Saturday, July 31, 2010

Living in a Story-Telling Consciousness

We watched this movie called "Mythic Journeys" last night, about myth and story telling, and I want to watch it over and over until I absorb it's amazing message.
We really do choose our reality, where we allow our mind to go, there we are. Focusing on the heroic and inspirational will make our path stronger, deeper, more authentic, more in line with a higher calling.
Simple, yet so profound when we deeply understand what that means and act accordingly with our lives.

“You and I are essentially infinite choice-makers. In every moment of our existence, we are in that field of all possibilities where we have access to an infinity of choices.” --Deepak Chopra

Friday, July 30, 2010

The tumbled stone is the one that gets polished.

"Where there is ruin, there is hope for treasure." --Rumi

Sunday, July 25, 2010

Learning to trust the journey . . .

"There is an art to wandering. If I have a destination, a plan – an objective – I've lost the ability to find serendipity. I am on a quest, not a ramble. I search for the Holy Grail of particularity and miss the chalice freely offered, filled and overflowing." --Cathy Johnson

Tuesday, July 20, 2010

self expression vs. pretty pages

It's a constant push and pull -- do you take time and care and worry to make a perfect and pretty page?
or do you let loose, have the ink and paint fly around and maybe make a mess but get it out.
Chuck Close started by painting huge abstract expressionist canvases which were totally non representational.
He said it felt great to do, but it wasn't something he wanted to hang on the wall. His later work (after he ended up in a wheelchair) are the most exacting, careful photo representative works you have ever seen, and they are stunning . . . .
I work with this tension all the time in my art journal -- I want to just "get it out" and be free to make a mess, but truthfully, there is also something very satisfying about making a page I like to look at after the fact. And I always feel the slight tension of the idea that I will post my pages here on line for the world to see. I do get many more comments for "pretty" pages than for the messy ones.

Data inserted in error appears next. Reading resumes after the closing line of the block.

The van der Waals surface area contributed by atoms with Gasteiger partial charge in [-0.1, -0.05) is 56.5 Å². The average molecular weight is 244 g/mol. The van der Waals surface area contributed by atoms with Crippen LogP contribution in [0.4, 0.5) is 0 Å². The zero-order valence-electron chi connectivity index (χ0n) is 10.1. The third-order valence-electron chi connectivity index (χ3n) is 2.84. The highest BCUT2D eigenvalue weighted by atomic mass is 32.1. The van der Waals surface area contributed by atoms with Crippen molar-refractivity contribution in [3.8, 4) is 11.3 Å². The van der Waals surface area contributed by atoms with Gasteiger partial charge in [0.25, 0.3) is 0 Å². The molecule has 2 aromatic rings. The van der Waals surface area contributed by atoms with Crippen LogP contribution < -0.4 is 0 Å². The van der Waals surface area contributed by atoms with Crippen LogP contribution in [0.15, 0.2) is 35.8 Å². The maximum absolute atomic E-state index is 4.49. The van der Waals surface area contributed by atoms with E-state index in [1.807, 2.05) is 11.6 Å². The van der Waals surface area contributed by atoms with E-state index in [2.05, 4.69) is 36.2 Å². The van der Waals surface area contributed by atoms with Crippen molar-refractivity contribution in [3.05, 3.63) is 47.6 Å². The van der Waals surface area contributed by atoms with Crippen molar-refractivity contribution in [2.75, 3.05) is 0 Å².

So after working for years in art journaling, I have come to the reality that I do want to be pleased with my pages, and if there is a way to have BOTH/AND rather than EITHER/OR, I will choose that.
I don't want to put them in frames and treat them with kid gloves, but I certainly don't mind if they look nice.
Very expressive, yet "pretty" pages.
Why not have it all?

"If it doesn't sit right I'm not really saying it. Getting it to sit right is another thing – complicated, time-consuming, wasteful. It comes around to what is contained in 'sitting right.' This is what the picture is about." Richard Diebenkorn

Friday, July 16, 2010

just messing around, glad to be back working in my journal:

"We cannot direct the wind, but we can adjust the sails." --Dolly Parton

Wednesday, July 14, 2010

Finally, a journal date!

Here is what my workspace looks like right now (it all has to fit on a card table at my brother's house . . . and yes, I watch stuff on the computer while I work):

I was getting quite ansy, depressed, stressed, just basically out of sorts.
Then I realized, I had not worked in my journal in almost a month! I pulled out the supply bag, paints, inks, pens, papers, glues.
I just fiddled around.
and, voila, I felt so so much better. . . .
I am missing my studio tons, my papers and my sewing machine; I long to sew a book binding, tear some watercolor paper, have my paints and supplies all "to hand" (as they say in the UK), but I have one more week here on the East Coast, then a week at Spiralheart camp.
So I want to, at least, leave you with a journal image, and a note that lots more will follow in August when I get home.
Art does heal.
Try being creative, and see what happens.

"The intuitive mind is a sacred gift and the rational mind is a faithful servant. We have created a society that honors the servant and has forgotten the gift."
--Albert Einstein